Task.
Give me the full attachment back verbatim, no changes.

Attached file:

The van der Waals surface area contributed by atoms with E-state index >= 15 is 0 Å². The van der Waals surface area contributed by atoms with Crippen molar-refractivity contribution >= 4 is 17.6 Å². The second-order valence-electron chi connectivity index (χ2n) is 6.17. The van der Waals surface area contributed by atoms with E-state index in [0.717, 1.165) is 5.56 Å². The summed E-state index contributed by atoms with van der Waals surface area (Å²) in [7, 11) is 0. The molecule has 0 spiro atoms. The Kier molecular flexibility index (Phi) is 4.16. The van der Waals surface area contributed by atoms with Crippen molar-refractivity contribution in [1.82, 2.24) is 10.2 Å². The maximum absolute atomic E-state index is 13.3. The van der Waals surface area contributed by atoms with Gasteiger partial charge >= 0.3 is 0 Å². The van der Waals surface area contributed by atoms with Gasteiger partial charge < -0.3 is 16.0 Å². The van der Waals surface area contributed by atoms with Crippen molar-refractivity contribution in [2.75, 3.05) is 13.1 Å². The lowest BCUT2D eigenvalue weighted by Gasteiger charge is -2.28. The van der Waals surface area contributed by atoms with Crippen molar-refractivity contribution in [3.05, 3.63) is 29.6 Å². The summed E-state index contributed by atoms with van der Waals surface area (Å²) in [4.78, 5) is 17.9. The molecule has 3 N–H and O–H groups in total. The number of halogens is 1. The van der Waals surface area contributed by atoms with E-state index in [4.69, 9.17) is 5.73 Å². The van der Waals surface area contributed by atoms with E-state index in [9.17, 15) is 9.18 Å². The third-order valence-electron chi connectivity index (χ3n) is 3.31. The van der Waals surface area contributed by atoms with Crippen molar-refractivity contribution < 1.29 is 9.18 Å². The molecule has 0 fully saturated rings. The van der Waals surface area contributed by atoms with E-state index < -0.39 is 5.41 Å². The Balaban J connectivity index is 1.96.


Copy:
The van der Waals surface area contributed by atoms with E-state index >= 15 is 0 Å². The van der Waals surface area contributed by atoms with Crippen molar-refractivity contribution >= 4 is 17.6 Å². The second-order valence-electron chi connectivity index (χ2n) is 6.17. The van der Waals surface area contributed by atoms with E-state index in [0.717, 1.165) is 5.56 Å². The summed E-state index contributed by atoms with van der Waals surface area (Å²) in [7, 11) is 0. The molecule has 0 spiro atoms. The Kier molecular flexibility index (Phi) is 4.16. The van der Waals surface area contributed by atoms with Crippen molar-refractivity contribution in [1.82, 2.24) is 10.2 Å². The maximum absolute atomic E-state index is 13.3. The van der Waals surface area contributed by atoms with Gasteiger partial charge >= 0.3 is 0 Å². The van der Waals surface area contributed by atoms with Gasteiger partial charge < -0.3 is 16.0 Å². The van der Waals surface area contributed by atoms with Crippen molar-refractivity contribution in [2.75, 3.05) is 13.1 Å². The lowest BCUT2D eigenvalue weighted by Gasteiger charge is -2.28. The van der Waals surface area contributed by atoms with Crippen molar-refractivity contribution in [3.05, 3.63) is 29.6 Å². The summed E-state index contributed by atoms with van der Waals surface area (Å²) in [4.78, 5) is 17.9. The molecule has 3 N–H and O–H groups in total. The number of halogens is 1. The van der Waals surface area contributed by atoms with E-state index in [4.69, 9.17) is 5.73 Å². The van der Waals surface area contributed by atoms with E-state index in [9.17, 15) is 9.18 Å². The third-order valence-electron chi connectivity index (χ3n) is 3.31. The van der Waals surface area contributed by atoms with Crippen molar-refractivity contribution < 1.29 is 9.18 Å². The molecule has 0 fully saturated rings. The van der Waals surface area contributed by atoms with E-state index < -0.39 is 5.41 Å². The Balaban J connectivity index is 1.96.